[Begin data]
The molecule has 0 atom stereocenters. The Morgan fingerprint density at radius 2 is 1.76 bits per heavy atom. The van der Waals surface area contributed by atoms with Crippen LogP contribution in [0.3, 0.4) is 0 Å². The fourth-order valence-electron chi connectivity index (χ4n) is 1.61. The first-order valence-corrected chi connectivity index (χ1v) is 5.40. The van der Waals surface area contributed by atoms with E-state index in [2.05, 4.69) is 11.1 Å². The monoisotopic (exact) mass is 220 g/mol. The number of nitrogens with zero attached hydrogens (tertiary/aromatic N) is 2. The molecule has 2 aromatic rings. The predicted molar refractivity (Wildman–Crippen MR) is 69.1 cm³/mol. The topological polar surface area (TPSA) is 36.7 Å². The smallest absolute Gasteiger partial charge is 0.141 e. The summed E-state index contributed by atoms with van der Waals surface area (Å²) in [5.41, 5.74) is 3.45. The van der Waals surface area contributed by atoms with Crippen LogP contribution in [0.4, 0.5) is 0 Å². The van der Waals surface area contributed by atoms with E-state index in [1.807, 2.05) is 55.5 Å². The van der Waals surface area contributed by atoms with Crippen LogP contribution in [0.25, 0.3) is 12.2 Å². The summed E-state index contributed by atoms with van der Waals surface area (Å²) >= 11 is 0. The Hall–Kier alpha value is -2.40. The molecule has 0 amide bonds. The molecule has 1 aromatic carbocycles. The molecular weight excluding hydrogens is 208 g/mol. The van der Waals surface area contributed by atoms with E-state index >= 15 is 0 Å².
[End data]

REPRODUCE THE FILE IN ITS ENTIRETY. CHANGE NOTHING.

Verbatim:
The molecule has 0 atom stereocenters. The Morgan fingerprint density at radius 2 is 1.76 bits per heavy atom. The van der Waals surface area contributed by atoms with Crippen LogP contribution in [0.3, 0.4) is 0 Å². The fourth-order valence-electron chi connectivity index (χ4n) is 1.61. The first-order valence-corrected chi connectivity index (χ1v) is 5.40. The van der Waals surface area contributed by atoms with E-state index in [2.05, 4.69) is 11.1 Å². The monoisotopic (exact) mass is 220 g/mol. The number of nitrogens with zero attached hydrogens (tertiary/aromatic N) is 2. The molecule has 2 aromatic rings. The predicted molar refractivity (Wildman–Crippen MR) is 69.1 cm³/mol. The topological polar surface area (TPSA) is 36.7 Å². The smallest absolute Gasteiger partial charge is 0.141 e. The summed E-state index contributed by atoms with van der Waals surface area (Å²) in [5.41, 5.74) is 3.45. The van der Waals surface area contributed by atoms with Crippen LogP contribution in [0.4, 0.5) is 0 Å². The van der Waals surface area contributed by atoms with E-state index in [1.807, 2.05) is 55.5 Å². The van der Waals surface area contributed by atoms with Crippen LogP contribution in [0.25, 0.3) is 12.2 Å². The summed E-state index contributed by atoms with van der Waals surface area (Å²) >= 11 is 0. The Hall–Kier alpha value is -2.40. The molecule has 0 amide bonds. The molecule has 1 aromatic carbocycles. The molecular weight excluding hydrogens is 208 g/mol. The van der Waals surface area contributed by atoms with E-state index >= 15 is 0 Å².